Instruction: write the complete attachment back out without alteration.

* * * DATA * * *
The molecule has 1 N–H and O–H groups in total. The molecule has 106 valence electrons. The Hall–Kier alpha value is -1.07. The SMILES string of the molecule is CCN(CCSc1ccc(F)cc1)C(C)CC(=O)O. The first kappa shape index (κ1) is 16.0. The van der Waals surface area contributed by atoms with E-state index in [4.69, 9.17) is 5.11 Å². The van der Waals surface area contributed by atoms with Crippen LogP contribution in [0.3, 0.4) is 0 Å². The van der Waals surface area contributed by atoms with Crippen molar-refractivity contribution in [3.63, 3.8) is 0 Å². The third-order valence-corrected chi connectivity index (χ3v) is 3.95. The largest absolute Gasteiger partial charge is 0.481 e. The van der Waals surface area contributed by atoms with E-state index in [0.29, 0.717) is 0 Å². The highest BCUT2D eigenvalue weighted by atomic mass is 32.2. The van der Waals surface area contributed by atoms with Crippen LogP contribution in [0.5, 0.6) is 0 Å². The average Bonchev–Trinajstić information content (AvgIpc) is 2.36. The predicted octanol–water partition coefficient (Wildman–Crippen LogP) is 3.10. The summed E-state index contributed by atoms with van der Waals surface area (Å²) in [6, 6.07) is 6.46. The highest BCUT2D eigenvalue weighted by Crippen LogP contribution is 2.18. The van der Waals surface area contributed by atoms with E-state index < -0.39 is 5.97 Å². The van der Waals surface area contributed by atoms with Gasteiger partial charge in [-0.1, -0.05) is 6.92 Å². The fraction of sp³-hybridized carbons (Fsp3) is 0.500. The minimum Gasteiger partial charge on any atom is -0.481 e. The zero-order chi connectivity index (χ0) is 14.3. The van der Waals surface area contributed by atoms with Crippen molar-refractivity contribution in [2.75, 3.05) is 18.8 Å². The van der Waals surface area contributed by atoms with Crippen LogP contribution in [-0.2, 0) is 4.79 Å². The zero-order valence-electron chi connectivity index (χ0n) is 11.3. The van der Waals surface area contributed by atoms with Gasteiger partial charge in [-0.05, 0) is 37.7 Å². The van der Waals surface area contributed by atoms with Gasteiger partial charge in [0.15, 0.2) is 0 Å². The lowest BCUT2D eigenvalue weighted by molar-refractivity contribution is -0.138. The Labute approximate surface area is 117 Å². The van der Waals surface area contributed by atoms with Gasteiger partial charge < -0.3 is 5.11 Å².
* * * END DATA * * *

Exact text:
The molecule has 1 N–H and O–H groups in total. The molecule has 106 valence electrons. The Hall–Kier alpha value is -1.07. The SMILES string of the molecule is CCN(CCSc1ccc(F)cc1)C(C)CC(=O)O. The first kappa shape index (κ1) is 16.0. The van der Waals surface area contributed by atoms with E-state index in [4.69, 9.17) is 5.11 Å². The van der Waals surface area contributed by atoms with Crippen LogP contribution in [0.3, 0.4) is 0 Å². The van der Waals surface area contributed by atoms with Crippen molar-refractivity contribution in [3.63, 3.8) is 0 Å². The third-order valence-corrected chi connectivity index (χ3v) is 3.95. The largest absolute Gasteiger partial charge is 0.481 e. The van der Waals surface area contributed by atoms with E-state index in [0.29, 0.717) is 0 Å². The highest BCUT2D eigenvalue weighted by atomic mass is 32.2. The van der Waals surface area contributed by atoms with Crippen LogP contribution in [0.5, 0.6) is 0 Å². The average Bonchev–Trinajstić information content (AvgIpc) is 2.36. The predicted octanol–water partition coefficient (Wildman–Crippen LogP) is 3.10. The summed E-state index contributed by atoms with van der Waals surface area (Å²) in [6, 6.07) is 6.46. The highest BCUT2D eigenvalue weighted by Crippen LogP contribution is 2.18. The van der Waals surface area contributed by atoms with E-state index < -0.39 is 5.97 Å². The van der Waals surface area contributed by atoms with Gasteiger partial charge in [-0.1, -0.05) is 6.92 Å². The fraction of sp³-hybridized carbons (Fsp3) is 0.500. The minimum Gasteiger partial charge on any atom is -0.481 e. The zero-order chi connectivity index (χ0) is 14.3. The van der Waals surface area contributed by atoms with Crippen molar-refractivity contribution in [2.75, 3.05) is 18.8 Å². The van der Waals surface area contributed by atoms with Crippen LogP contribution in [-0.2, 0) is 4.79 Å². The zero-order valence-electron chi connectivity index (χ0n) is 11.3. The van der Waals surface area contributed by atoms with Gasteiger partial charge in [-0.05, 0) is 37.7 Å². The van der Waals surface area contributed by atoms with Gasteiger partial charge in [0.15, 0.2) is 0 Å². The lowest BCUT2D eigenvalue weighted by molar-refractivity contribution is -0.138. The Labute approximate surface area is 117 Å². The van der Waals surface area contributed by atoms with Gasteiger partial charge < -0.3 is 5.11 Å².